In 2009, when #1 overall seed UofL was knocked off by Michigan State in the Midwest Region final in Indianapolis, I headed to St. Louis for the Women’s Final Four. UofL beat Oklahoma in the semis before falling to UConn in the title game.
I was back in Syracuse in 2010 when the Cats went ice cold from three in an East Region final loss to West Virginia.
I had won Final Four tickets in the lottery, and drove up to Indianapolis for the Saturday games. My wife, Connie, and I got even better tickets for the National Championship game and were right behind the basket where Butler’s Gordon Hayward’s half court shot bounced off the backboard at the buzzer to give Duke another title.
In 2011, I was in Houston when UK lost to UConn and then I nearly fell asleep as the Huskies beat Butler in a boring game in the cavernous Reliant Stadium.
In 2012, I was in the Superdome when the Cats beat the Cards, and then I managed to get a seat right behind the CBS crew of Jim Nantz and Clark Kellogg for UK’s win over Kansas in the title game. I remember thinking how obvious it was that Anthony Davis was the Most Outstanding Player, even though he did not have a single basket until late in the game. He was that dominant.
In 2013, I covered the Cards the entire way from Lexington to Indianapolis to Atlanta.
I was sitting behind the Duke bench when Kevin Ware suffered that gruesome injury.
The night of the National Championship game, after finishing up work around 4 am, we slept for a few hours before driving from Atlanta to New Orleans for the women’s final between UofL and UConn.
Back to Indy in 2014 for that classic Cards-Cats Sweet 16 game. Then back to the Final Four, this time in Dallas. The monster screen at AT&T Stadium is even bigger than you think.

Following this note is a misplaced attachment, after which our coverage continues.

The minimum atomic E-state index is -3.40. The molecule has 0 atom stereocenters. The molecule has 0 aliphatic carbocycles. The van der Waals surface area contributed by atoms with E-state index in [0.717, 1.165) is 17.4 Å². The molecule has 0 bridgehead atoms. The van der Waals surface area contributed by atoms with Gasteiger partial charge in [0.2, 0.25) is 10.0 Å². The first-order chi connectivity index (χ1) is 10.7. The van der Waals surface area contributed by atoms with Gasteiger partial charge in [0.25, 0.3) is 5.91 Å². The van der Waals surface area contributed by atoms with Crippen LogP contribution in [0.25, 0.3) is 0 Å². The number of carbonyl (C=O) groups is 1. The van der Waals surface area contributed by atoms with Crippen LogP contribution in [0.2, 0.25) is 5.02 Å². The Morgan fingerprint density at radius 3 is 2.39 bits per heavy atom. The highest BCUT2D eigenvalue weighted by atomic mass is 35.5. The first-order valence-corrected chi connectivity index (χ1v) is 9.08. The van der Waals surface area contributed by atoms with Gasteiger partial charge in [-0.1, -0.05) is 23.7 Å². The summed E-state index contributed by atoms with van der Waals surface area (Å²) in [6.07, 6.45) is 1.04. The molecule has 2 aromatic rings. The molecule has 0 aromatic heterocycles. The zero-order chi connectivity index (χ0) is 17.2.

The story of that Final Four was how my brother-in-law got Kendrick Haskins and I into a suite for the Final Four games. Not just any suite, it was the Jerry Jones suite. The Cowboys owner was there. So was Jason Garrett, Troy Aikman, Willie Robertson from Duck Dynasty and Johnny Manziel. Kendrick is a huge Cowboys and when we met Jerry Jones, he asked us if we wanted to get a picture with him.
We didn’t make the cut for the National Championship game. President Bush and President Clinton did.
We ended up with seats at mid court, about 14 rows up. Among the celebs we saw were Adrian Peterson and Dusty Baker.
What a run in 2015 as the Cats took an unbeaten record into the tournament. The atmosphere was electric for opening games in the KFC Yum! Center and then I’ll never forget that classic Midwest Region final against Notre Dame in Cleveland.
The unbeaten streak was ended by Sam Dekker and Wisconsin in Indianapolis.
After six straight trips to the Final Four, including the one as a fan, it’s hard to believe that we haven’t been back.
Not going back is acceptable. It takes a magical ride and a few breaks to get there. One of our area teams will take us there someday soon.
Not even being to watch it is unbearable.
I miss the NCAA Tournament.